George Genereux Urban Regional Park has Amur Maples (Acer ginnala) This is the journal entry to explore more about their ecology, even though they were gorgeous this fall with their their red leaves. Not many red leaves in SK over the autumn months, so it was a real treat! It is not believed from archival documentation that these were afforested, but there are coming in from some random reason into this particular half of the smaller Saskatoon afforestation area.

Though Amur Maples are an invasive species in Eastern Saskatchewan , Chet Neufeld from the Native Plant Society of Saskatchewan - he mentions that - "From my experience with Amur Maple in Saskatchewan, it experiences a little more climatic stress than in the warmer, wetter growing zones in Ontario and the NE states. Because of this, I don't know of any sites in Saskatchewan where it has become invasive. That being said, climate change could very well improve conditions for it to the point where it becomes invasive. There might also currently be microsites in Saskatchewan where it could thrive to the point where it takes over a particular area. "

The website "Woody invasive species" mentions that the "Amur maple prefers sunny conditions, and is prone to invade open habitats like open woodlands, forest edges, prairies, and transport and utility rights of way. However, seedlings can germinate and grow to maturity in shade, and Amur maple is particularly well-adapted to exploit any canopy gaps that open up (Schuster and Reich 2018). It is most prevalent at disturbed sites."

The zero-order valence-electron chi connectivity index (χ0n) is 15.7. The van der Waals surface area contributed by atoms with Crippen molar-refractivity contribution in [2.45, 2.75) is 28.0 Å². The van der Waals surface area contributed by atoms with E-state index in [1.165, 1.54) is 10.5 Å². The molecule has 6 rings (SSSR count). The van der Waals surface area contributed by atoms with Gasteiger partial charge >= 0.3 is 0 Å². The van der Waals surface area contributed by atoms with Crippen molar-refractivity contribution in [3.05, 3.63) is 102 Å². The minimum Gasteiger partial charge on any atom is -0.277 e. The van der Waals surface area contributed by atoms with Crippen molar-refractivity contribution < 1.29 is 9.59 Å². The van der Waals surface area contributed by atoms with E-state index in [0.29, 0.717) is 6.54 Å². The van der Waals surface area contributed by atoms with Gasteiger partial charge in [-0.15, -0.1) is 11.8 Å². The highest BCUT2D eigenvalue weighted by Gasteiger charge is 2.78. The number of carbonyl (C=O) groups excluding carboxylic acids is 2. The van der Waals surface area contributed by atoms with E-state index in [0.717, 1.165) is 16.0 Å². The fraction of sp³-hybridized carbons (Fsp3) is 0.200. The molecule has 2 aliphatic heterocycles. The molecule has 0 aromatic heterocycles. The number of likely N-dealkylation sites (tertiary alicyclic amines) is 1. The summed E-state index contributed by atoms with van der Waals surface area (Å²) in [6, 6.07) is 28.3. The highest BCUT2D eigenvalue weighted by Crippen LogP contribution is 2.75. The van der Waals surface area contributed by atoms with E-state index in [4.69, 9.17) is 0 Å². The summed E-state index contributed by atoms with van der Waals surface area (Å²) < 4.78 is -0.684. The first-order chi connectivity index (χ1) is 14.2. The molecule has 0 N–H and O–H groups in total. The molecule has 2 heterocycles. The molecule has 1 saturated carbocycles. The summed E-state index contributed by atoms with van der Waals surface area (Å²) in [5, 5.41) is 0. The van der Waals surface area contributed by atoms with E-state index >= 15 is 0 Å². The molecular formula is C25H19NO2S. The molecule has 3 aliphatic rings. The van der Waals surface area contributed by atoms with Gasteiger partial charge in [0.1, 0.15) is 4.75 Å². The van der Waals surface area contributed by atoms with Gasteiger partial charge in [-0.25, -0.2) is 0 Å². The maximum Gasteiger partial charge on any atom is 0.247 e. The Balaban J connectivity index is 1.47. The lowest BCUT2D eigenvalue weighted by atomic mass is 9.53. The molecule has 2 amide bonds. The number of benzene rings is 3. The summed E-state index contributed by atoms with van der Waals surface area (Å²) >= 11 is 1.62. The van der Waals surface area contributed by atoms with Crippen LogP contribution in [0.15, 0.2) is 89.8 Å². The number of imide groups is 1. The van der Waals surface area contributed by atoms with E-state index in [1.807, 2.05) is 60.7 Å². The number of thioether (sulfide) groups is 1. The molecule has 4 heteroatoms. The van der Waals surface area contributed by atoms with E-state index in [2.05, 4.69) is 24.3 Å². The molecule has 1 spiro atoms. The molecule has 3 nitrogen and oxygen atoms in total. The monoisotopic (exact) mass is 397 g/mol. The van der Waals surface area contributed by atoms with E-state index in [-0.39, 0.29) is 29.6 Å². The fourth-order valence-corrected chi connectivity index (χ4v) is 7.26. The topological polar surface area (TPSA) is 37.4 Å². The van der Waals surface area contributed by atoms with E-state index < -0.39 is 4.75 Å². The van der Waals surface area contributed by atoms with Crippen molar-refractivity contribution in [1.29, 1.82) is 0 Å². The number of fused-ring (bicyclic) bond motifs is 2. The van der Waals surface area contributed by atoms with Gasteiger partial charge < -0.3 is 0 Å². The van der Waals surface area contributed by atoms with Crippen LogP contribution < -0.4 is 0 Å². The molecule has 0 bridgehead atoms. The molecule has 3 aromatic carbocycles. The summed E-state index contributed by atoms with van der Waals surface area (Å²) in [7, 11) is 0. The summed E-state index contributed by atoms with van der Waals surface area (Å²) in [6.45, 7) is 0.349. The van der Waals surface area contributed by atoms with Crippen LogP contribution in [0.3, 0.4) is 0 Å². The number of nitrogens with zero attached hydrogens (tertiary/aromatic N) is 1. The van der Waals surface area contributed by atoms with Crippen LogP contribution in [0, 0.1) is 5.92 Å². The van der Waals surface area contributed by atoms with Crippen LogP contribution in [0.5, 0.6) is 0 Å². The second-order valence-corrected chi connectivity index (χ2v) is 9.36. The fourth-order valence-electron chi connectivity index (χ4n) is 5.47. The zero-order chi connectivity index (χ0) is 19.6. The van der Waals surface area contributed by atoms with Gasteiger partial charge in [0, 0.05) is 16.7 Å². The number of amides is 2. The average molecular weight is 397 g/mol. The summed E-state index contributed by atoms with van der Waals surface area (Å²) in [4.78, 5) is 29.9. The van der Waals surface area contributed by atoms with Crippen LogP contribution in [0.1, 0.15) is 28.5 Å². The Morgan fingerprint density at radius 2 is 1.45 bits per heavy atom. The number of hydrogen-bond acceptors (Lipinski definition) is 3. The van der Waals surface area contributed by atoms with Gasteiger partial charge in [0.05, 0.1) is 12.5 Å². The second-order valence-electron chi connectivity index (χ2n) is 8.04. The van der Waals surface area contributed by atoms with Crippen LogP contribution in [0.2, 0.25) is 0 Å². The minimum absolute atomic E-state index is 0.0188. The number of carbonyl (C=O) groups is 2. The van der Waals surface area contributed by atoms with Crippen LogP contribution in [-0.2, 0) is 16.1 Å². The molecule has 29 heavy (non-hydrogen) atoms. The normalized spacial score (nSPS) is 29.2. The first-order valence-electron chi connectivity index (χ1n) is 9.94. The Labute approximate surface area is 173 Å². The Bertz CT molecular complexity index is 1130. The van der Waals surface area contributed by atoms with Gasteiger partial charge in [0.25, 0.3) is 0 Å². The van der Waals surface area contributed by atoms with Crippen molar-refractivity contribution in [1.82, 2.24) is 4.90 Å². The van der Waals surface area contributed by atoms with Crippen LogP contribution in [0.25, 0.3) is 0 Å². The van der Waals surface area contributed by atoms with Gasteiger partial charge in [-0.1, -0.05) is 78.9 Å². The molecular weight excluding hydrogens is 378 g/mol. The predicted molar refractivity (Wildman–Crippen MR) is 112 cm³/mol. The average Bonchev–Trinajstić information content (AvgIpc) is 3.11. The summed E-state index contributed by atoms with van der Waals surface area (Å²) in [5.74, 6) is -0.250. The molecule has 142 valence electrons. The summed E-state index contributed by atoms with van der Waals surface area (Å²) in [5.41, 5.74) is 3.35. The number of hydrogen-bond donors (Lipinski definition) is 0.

That being said, there are at times areas in the forest where the planting pattern can be seen when the greenspace was afforested. Today while out and about, there were a few rows where it went Amur Maple, Green Ash, Amur Maple 3 times, Green Ash three times, so perhaps the Amur Maples were afforested. However, out of the entire remaining 474 remaining acres of the original 660 the only location where Amur Maples are sighted is on the north west quarter of George Genereux Urban Regional park

And very uniquely - as stated above abut forest edges and open woodlands, there are Amur maple seedlings which are coming in around the meadow edge, bordering where the internal meadow meets the outer irregularly shaped "ring" of woodlands on the west side of George Genereux Urban Regional Park.

We have these maples in SK. according to Saskatcheawn Conservation Data Centre
Acer ginnala
Acer negundo var. interius
Acer negundo var. violaceum
Acer saccharinum
Acer spicatum

@je9h mentions that "only Acer negundo and Acer spicatum are native to SK. The others have escaped from cultivation."

So, as we note that the afforestation areas are indeed laboratories in ecological succession, George Genereux Urban Regional Park provides an area to study the habitat and watch what happens with Amur Maples

Αναρτήθηκε στις Αύγουστος 28, 2021 0528 ΜΜ από saskatoonafforestationareas saskatoonafforestationareas | 0σχόλια | Αφήστε ένα σχόλιο

Ιούλιος 26, 2021

Wild Roses of Saskatchewan How to tell them apart.

Links provided for photograph referencing the four SK wild rose species.

Minnesota Wild Flower has great images of blooms, leaves, fruit. Fruit images especially good for identification after late July

Glen Lee on Saskatchewan Wild Flower has images going into all the rose parts but not the fruit

Woods Rose Rosa woodsii
https://www.minnesotawildflowers.info/shrub/woods-wild-rose
Wood' Rose https://www.saskwildflower.ca/nat_Rosa-woodsii.html